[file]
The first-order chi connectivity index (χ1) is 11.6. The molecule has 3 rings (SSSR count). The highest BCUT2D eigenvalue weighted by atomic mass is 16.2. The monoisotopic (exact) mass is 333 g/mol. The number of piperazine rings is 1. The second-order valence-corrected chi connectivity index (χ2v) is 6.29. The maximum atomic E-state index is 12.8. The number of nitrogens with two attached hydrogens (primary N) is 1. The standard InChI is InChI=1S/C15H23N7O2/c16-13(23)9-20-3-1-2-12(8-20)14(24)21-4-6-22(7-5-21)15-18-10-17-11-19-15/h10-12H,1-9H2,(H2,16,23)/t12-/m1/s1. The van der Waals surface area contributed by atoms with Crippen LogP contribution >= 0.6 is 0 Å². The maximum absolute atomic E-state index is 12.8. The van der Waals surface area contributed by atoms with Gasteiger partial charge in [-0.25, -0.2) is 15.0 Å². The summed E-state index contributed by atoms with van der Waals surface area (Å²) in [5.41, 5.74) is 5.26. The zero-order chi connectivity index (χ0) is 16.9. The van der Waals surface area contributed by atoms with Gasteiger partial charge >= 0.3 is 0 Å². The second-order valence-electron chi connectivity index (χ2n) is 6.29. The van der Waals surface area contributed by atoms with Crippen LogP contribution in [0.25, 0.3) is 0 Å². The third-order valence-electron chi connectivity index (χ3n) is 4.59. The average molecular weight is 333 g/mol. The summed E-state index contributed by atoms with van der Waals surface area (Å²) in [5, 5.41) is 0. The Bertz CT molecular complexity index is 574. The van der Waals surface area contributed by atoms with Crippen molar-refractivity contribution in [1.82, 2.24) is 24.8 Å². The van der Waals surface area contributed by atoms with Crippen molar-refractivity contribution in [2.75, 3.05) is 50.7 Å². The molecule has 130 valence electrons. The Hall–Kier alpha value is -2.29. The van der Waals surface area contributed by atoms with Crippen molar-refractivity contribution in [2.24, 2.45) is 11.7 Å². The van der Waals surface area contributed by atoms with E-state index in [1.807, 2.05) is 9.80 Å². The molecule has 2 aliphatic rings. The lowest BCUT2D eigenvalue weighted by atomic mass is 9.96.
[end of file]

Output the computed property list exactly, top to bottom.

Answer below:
The first-order chi connectivity index (χ1) is 11.6. The molecule has 3 rings (SSSR count). The highest BCUT2D eigenvalue weighted by atomic mass is 16.2. The monoisotopic (exact) mass is 333 g/mol. The number of piperazine rings is 1. The second-order valence-corrected chi connectivity index (χ2v) is 6.29. The maximum atomic E-state index is 12.8. The number of nitrogens with two attached hydrogens (primary N) is 1. The standard InChI is InChI=1S/C15H23N7O2/c16-13(23)9-20-3-1-2-12(8-20)14(24)21-4-6-22(7-5-21)15-18-10-17-11-19-15/h10-12H,1-9H2,(H2,16,23)/t12-/m1/s1. The van der Waals surface area contributed by atoms with Crippen LogP contribution >= 0.6 is 0 Å². The maximum absolute atomic E-state index is 12.8. The van der Waals surface area contributed by atoms with Gasteiger partial charge in [-0.25, -0.2) is 15.0 Å². The summed E-state index contributed by atoms with van der Waals surface area (Å²) in [5.41, 5.74) is 5.26. The zero-order chi connectivity index (χ0) is 16.9. The van der Waals surface area contributed by atoms with Gasteiger partial charge >= 0.3 is 0 Å². The second-order valence-electron chi connectivity index (χ2n) is 6.29. The van der Waals surface area contributed by atoms with Crippen LogP contribution in [0.25, 0.3) is 0 Å². The third-order valence-electron chi connectivity index (χ3n) is 4.59. The average molecular weight is 333 g/mol. The summed E-state index contributed by atoms with van der Waals surface area (Å²) in [5, 5.41) is 0. The Bertz CT molecular complexity index is 574. The van der Waals surface area contributed by atoms with Crippen molar-refractivity contribution in [1.82, 2.24) is 24.8 Å². The van der Waals surface area contributed by atoms with Crippen molar-refractivity contribution in [2.75, 3.05) is 50.7 Å². The molecule has 130 valence electrons. The Hall–Kier alpha value is -2.29. The van der Waals surface area contributed by atoms with Crippen molar-refractivity contribution in [2.24, 2.45) is 11.7 Å². The van der Waals surface area contributed by atoms with E-state index in [1.807, 2.05) is 9.80 Å². The molecule has 2 aliphatic rings. The lowest BCUT2D eigenvalue weighted by atomic mass is 9.96.